Not everyone at the Capitol Theater for Puscifer’s SLC stop was scruffy, pierced and topped with a beanie. Sure, there were those, but despite Maynard James Keenan’s understandable appeal to the working class dirtbag in us all, the crowd was diverse, including gents in suits and several older couples. One unescorted grandmother looked shocked to be felt up by security in the plush Capitol Theater lobby, but she didn’t fight when they took her ballpoint pen away.
I fought back. I had two pens, and I needed them. A mountainous security guy relented, but only because I was reviewing the show. I’m hazy on why pens are verboten, but I get why recorders are a problem and I applaud the insistence that cellphones be turned off. Even when not used for illicit recordings, constant tweeting, texting and Facebook updating is an insult to any performer who has sweated and bled to create art. You paid to be here, so pay attention and update your status later.
Still, the phones weren’t as distracting as the thuggish security folks hovering at the edges, hissing at, talking sternly to and escorting out the unrepentant cell phone addicts. At what point is the distraction of phones worth it so people can enjoy the damn show?
And enjoy it we did, despite the fascist bullyboys. The audience was appreciative right from the warm-up performance by powerhouse British rocker Carina Round, who also provided vocals on Puscifer’s latest release, Conditions of My Parole. Supporting Round were backing vox and laptop-twiddler Claire Acey and Sam Stewart (both from Nightmare and the Cat), Matt McJunkins of 30 Seconds to Mars and A Perfect Circle, and Josh Eustis of Black Light Burns and Telefon Tel Aviv.
Although many seats were empty for Round’s performance, she earned whistles and catcalls for her classic beauty, poise through some sound problems and excellent performance of Mediterranean-flavored alt-rock comparable to Poe or PJ Harvey, with a touch of Jane’s Addiction.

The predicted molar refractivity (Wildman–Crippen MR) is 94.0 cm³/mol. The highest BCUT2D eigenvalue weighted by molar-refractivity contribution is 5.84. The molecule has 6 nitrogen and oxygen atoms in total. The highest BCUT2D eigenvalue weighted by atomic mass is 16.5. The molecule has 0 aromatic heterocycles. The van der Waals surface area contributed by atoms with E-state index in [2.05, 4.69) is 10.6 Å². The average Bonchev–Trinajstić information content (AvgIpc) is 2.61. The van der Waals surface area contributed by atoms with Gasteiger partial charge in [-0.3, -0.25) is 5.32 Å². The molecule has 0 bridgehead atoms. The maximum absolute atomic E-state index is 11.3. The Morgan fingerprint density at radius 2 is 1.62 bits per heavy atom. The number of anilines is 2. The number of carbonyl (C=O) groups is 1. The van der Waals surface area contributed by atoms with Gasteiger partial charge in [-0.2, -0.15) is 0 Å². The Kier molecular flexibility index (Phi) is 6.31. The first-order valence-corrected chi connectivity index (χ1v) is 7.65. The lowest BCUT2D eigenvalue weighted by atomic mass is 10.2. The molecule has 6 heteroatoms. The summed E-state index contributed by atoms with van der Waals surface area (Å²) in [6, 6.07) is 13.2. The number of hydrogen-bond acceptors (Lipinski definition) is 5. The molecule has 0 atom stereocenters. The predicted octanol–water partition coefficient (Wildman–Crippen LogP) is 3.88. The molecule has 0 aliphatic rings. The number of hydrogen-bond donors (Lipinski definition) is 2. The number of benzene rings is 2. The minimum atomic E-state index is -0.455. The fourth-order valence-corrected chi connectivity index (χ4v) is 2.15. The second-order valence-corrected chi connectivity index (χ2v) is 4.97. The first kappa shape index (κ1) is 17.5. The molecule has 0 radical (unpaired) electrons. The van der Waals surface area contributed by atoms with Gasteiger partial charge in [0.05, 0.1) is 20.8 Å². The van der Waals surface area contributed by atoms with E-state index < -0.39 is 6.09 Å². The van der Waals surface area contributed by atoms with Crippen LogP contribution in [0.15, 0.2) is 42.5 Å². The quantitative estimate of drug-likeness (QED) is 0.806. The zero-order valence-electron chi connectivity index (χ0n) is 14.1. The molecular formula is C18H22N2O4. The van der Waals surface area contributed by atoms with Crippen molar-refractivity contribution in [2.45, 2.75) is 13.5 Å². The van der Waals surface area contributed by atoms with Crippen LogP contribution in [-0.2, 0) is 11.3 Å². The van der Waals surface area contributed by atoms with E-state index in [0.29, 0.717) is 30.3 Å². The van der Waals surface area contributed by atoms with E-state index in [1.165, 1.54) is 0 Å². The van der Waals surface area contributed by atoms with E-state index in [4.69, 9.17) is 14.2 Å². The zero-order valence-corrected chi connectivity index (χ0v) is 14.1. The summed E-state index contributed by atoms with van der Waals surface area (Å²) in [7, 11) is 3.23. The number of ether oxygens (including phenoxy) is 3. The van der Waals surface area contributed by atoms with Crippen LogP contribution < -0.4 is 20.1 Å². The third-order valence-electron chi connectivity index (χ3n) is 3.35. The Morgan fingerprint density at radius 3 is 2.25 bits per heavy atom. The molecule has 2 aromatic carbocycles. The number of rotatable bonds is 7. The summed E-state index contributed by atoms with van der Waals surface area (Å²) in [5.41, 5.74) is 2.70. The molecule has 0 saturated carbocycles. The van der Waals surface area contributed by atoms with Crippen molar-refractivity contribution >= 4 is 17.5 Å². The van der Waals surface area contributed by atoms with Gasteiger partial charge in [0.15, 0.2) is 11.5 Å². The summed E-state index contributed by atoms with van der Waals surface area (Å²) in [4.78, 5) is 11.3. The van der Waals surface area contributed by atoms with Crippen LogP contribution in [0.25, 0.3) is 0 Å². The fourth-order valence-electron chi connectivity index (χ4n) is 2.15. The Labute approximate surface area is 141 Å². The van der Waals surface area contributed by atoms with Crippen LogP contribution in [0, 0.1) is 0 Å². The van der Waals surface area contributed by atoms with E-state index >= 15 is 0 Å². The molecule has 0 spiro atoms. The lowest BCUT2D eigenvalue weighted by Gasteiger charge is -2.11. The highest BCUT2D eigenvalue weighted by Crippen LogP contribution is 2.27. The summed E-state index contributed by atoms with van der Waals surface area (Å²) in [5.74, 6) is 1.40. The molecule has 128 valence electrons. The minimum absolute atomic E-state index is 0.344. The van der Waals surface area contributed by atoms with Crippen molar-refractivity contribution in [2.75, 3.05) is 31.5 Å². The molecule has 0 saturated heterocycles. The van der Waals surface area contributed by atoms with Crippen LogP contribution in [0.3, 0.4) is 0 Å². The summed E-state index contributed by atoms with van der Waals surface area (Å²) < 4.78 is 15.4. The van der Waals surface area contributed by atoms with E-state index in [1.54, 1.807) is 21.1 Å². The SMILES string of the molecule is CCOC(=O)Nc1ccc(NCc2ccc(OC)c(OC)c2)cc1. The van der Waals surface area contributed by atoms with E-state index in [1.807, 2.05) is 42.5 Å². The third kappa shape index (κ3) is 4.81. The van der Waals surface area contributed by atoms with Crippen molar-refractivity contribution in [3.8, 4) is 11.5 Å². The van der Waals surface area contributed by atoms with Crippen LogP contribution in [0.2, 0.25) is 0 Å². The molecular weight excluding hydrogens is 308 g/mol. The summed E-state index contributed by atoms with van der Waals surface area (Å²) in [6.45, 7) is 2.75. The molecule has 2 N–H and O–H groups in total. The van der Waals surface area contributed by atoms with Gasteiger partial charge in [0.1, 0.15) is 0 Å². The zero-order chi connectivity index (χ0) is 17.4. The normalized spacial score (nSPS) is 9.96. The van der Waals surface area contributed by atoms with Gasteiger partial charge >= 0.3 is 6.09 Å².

In bars, you use the break between opener and headliner to get a drink or grab a smoke, but with only expensive drinks in the lobby and a strict no re-entry policy, I worried the crowd would grow restless. But Keenan’s got a tool for that: a hilarious mockumentary about the fall and further fall of a redneck “punk” band starring Keenan and a cast of “Hee-Haw” rejects.
Finally, dressed in a black cowboy getup, Keenan pulled a tiny Airstream trailer (a prop from the film) onto the stage and the former set designer began to set the stage, literally, placing camp chairs around a faux campfire, all the while describing his vision of Puscifer. While loosely a stage name for Keenan’s “solo” work, it’s also an artistic vision covering design, clothing and anything else that a famous and admittedly pretentious rock star feels like turning his attentions to. With a nod to his latest love, Caduceus Cellars wines, he set out two bottles for the band and invited first Round and then McJunkins and Eustis, along with Mat Mitchell and drummer Jeff Friedl, to join him in his Americana kitschy “impromptu” drum circle and launched into the performance. Acey and Stewart even enjoyed their dinner at a table on stage while the band performed, adding to the “camping in the desert” artifice.